The Bostonians by
Henry James is a very interesting book for our times. The role of women is often in the news today
and it is sad to see the disenfranchisement of women in cultures that do not
allow them freedom of expression or self-determination. But it might be good to read a book by a
superlative author published in 1886 set in Boston with the subject being
women’s rights, known as the suffragette movement. It was not so long ago women were denied many
basic rights her in the US. Our main
characters are Olive Chancellor, a passionate suffragette, her cousin Basil
Ransom, a civil war veteran and southern gentleman, and Verena Tarrant the
lovely young woman they both want to influence.
James writing is superb, he infuses wit and satire into this tale of the
struggle for women’s rights and the resistance to that struggle by men who
would prefer to protect the fairer sex in a household setting rather than
turned loose on the world.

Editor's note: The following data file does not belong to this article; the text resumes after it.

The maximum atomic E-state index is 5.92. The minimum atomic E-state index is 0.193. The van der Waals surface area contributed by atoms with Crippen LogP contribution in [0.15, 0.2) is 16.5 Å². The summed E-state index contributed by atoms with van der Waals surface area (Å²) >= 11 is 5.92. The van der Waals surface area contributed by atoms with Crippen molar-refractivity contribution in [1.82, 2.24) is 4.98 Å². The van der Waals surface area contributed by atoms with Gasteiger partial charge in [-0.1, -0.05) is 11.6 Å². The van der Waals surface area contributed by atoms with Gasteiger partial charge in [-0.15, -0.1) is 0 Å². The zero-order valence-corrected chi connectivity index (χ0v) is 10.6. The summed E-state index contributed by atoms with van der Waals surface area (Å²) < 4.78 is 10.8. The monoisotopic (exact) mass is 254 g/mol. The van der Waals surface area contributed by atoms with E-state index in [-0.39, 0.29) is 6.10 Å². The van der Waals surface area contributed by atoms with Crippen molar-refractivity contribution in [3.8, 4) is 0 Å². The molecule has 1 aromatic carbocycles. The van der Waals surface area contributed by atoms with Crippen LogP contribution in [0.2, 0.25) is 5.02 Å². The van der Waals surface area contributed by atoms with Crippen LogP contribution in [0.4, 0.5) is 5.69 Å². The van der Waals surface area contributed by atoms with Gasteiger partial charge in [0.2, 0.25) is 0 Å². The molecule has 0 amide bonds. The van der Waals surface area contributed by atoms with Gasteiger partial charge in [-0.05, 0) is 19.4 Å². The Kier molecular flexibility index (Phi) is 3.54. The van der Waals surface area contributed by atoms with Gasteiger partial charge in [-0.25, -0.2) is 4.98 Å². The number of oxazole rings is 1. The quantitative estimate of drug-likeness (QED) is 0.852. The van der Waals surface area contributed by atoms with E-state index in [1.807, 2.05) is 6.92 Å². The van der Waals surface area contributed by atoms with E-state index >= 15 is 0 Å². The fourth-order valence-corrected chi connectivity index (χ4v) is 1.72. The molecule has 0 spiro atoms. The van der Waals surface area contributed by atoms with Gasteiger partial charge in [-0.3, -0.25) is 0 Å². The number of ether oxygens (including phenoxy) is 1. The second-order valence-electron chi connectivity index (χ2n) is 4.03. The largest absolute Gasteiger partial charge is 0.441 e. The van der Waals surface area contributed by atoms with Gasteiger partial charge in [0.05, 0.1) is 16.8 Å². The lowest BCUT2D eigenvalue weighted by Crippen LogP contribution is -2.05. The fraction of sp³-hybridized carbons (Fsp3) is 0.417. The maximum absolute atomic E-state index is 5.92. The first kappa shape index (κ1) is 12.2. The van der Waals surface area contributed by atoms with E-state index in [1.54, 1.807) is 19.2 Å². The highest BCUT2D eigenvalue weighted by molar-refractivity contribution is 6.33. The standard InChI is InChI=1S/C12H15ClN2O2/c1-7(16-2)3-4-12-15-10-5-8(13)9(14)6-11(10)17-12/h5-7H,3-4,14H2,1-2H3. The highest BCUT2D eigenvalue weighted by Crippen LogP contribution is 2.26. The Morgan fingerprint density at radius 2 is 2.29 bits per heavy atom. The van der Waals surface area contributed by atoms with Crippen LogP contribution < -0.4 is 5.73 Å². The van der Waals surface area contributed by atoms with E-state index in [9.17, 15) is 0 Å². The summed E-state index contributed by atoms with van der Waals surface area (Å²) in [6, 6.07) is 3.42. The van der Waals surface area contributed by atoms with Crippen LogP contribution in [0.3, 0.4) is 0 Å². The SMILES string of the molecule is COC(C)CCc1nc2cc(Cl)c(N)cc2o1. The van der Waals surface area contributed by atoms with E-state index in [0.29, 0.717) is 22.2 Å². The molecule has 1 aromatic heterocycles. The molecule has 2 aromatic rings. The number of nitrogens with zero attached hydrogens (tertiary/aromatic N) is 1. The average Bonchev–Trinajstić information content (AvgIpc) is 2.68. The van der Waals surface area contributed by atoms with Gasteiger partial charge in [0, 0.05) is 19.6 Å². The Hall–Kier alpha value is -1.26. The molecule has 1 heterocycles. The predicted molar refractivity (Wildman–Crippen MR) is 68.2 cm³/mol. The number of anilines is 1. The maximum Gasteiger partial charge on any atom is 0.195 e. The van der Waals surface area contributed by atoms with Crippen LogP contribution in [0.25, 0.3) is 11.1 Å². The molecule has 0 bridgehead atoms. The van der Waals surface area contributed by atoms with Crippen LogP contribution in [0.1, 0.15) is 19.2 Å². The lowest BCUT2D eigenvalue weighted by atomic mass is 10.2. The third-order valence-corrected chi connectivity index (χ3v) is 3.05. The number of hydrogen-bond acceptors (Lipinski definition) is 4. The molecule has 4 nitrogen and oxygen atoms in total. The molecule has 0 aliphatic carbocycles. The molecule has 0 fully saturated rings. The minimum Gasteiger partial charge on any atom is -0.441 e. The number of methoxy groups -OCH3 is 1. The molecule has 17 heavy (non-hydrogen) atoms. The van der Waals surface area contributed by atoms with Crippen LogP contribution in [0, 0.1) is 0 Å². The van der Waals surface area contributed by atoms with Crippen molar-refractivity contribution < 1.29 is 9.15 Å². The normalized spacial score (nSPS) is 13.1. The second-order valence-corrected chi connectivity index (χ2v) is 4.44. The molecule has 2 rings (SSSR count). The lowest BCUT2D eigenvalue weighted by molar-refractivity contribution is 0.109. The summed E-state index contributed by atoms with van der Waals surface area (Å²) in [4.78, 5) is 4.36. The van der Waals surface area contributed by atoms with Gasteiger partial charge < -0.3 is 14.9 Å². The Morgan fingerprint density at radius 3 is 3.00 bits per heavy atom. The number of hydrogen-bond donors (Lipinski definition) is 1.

From Boston's social underworld emerges Verena Tarrant, a girl with extraordinary oratorical gifts, which she deploys in tawdry meeting-houses on behalf of 'the sisterhood of women.' She acquires two admirers of a very different stamp: Olive Chancellor, devotee of radical causes, and marked out for tragedy; and Basil Ransom, veteran of the Civil War, with rigid views concerning society and women's place therein. Is the lovely, lighthearted Verena made for public movements or private passions? A struggle to possess her, body and soul, develops between Olive and Basil. The exploitation of Verena's unregenerate innocence reflects a society whose moral and cultural values are failing to survive the new dawn of liberalism and democracy. The Bostonians (1886) was not welcomed by James's fellow countrymen, who failed to appreciate its delicacy and wit; but a century later, this book is widely regarded as James's finest American fiction, and perhaps his comic masterpiece.
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